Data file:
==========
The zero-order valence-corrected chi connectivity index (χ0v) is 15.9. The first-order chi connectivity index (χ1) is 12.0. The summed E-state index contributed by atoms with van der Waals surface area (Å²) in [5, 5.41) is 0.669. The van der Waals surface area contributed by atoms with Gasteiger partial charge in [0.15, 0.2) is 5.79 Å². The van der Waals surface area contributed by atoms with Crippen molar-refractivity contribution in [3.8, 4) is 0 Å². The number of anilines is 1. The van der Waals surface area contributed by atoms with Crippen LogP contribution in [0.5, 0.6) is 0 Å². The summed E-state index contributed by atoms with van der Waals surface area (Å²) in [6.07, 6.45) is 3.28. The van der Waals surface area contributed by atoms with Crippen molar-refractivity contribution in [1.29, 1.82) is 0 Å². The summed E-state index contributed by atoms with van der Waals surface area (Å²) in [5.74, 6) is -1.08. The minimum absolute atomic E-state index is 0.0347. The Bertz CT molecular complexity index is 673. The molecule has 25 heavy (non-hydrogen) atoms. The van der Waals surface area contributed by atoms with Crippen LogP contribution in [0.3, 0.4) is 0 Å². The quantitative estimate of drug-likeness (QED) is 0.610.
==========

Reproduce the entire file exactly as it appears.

The zero-order valence-corrected chi connectivity index (χ0v) is 15.9. The first-order chi connectivity index (χ1) is 12.0. The summed E-state index contributed by atoms with van der Waals surface area (Å²) in [5, 5.41) is 0.669. The van der Waals surface area contributed by atoms with Gasteiger partial charge in [0.15, 0.2) is 5.79 Å². The van der Waals surface area contributed by atoms with Crippen molar-refractivity contribution in [3.8, 4) is 0 Å². The number of anilines is 1. The van der Waals surface area contributed by atoms with Crippen LogP contribution in [0.5, 0.6) is 0 Å². The summed E-state index contributed by atoms with van der Waals surface area (Å²) in [6.07, 6.45) is 3.28. The van der Waals surface area contributed by atoms with Crippen molar-refractivity contribution in [1.29, 1.82) is 0 Å². The summed E-state index contributed by atoms with van der Waals surface area (Å²) in [5.74, 6) is -1.08. The minimum absolute atomic E-state index is 0.0347. The Bertz CT molecular complexity index is 673. The molecule has 25 heavy (non-hydrogen) atoms. The van der Waals surface area contributed by atoms with Crippen LogP contribution in [0.3, 0.4) is 0 Å². The quantitative estimate of drug-likeness (QED) is 0.610.